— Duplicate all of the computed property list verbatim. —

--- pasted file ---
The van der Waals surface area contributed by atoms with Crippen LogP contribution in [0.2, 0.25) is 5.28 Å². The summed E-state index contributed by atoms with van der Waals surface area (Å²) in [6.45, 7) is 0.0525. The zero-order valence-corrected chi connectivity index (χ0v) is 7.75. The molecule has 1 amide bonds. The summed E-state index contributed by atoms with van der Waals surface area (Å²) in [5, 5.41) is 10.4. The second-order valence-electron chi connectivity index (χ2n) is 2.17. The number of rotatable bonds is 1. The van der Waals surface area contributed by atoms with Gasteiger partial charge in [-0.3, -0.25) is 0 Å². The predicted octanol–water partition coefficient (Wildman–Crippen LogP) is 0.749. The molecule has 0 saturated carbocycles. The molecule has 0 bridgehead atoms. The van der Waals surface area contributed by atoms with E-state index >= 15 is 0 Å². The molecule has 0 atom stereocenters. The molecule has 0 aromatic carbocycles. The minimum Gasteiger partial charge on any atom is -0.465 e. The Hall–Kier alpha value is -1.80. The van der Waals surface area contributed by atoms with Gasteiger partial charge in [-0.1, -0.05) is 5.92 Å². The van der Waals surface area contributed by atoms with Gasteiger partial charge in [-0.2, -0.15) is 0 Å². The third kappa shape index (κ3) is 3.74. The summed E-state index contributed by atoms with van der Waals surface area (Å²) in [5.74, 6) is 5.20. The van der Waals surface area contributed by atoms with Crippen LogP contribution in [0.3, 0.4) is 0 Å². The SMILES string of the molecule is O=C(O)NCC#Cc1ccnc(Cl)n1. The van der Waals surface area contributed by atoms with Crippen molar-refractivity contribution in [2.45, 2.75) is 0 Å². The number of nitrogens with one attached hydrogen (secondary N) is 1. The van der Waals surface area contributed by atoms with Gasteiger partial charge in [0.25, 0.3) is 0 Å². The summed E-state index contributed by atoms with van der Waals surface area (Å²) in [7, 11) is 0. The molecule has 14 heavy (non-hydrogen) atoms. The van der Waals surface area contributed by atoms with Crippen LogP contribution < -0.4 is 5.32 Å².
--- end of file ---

The van der Waals surface area contributed by atoms with Crippen LogP contribution in [0.2, 0.25) is 5.28 Å². The summed E-state index contributed by atoms with van der Waals surface area (Å²) in [6.45, 7) is 0.0525. The zero-order valence-corrected chi connectivity index (χ0v) is 7.75. The molecule has 1 amide bonds. The summed E-state index contributed by atoms with van der Waals surface area (Å²) in [5, 5.41) is 10.4. The second-order valence-electron chi connectivity index (χ2n) is 2.17. The number of rotatable bonds is 1. The van der Waals surface area contributed by atoms with Gasteiger partial charge in [-0.3, -0.25) is 0 Å². The predicted octanol–water partition coefficient (Wildman–Crippen LogP) is 0.749. The molecule has 0 saturated carbocycles. The molecule has 0 bridgehead atoms. The van der Waals surface area contributed by atoms with E-state index >= 15 is 0 Å². The molecule has 0 atom stereocenters. The molecule has 0 aromatic carbocycles. The minimum Gasteiger partial charge on any atom is -0.465 e. The Hall–Kier alpha value is -1.80. The van der Waals surface area contributed by atoms with Gasteiger partial charge in [-0.1, -0.05) is 5.92 Å². The van der Waals surface area contributed by atoms with Gasteiger partial charge in [-0.2, -0.15) is 0 Å². The third kappa shape index (κ3) is 3.74. The summed E-state index contributed by atoms with van der Waals surface area (Å²) in [5.74, 6) is 5.20. The van der Waals surface area contributed by atoms with Crippen LogP contribution in [0.3, 0.4) is 0 Å². The SMILES string of the molecule is O=C(O)NCC#Cc1ccnc(Cl)n1. The van der Waals surface area contributed by atoms with Crippen molar-refractivity contribution in [2.45, 2.75) is 0 Å². The number of nitrogens with one attached hydrogen (secondary N) is 1. The van der Waals surface area contributed by atoms with Gasteiger partial charge in [0.25, 0.3) is 0 Å². The summed E-state index contributed by atoms with van der Waals surface area (Å²) in [7, 11) is 0. The molecule has 14 heavy (non-hydrogen) atoms. The van der Waals surface area contributed by atoms with Crippen LogP contribution < -0.4 is 5.32 Å².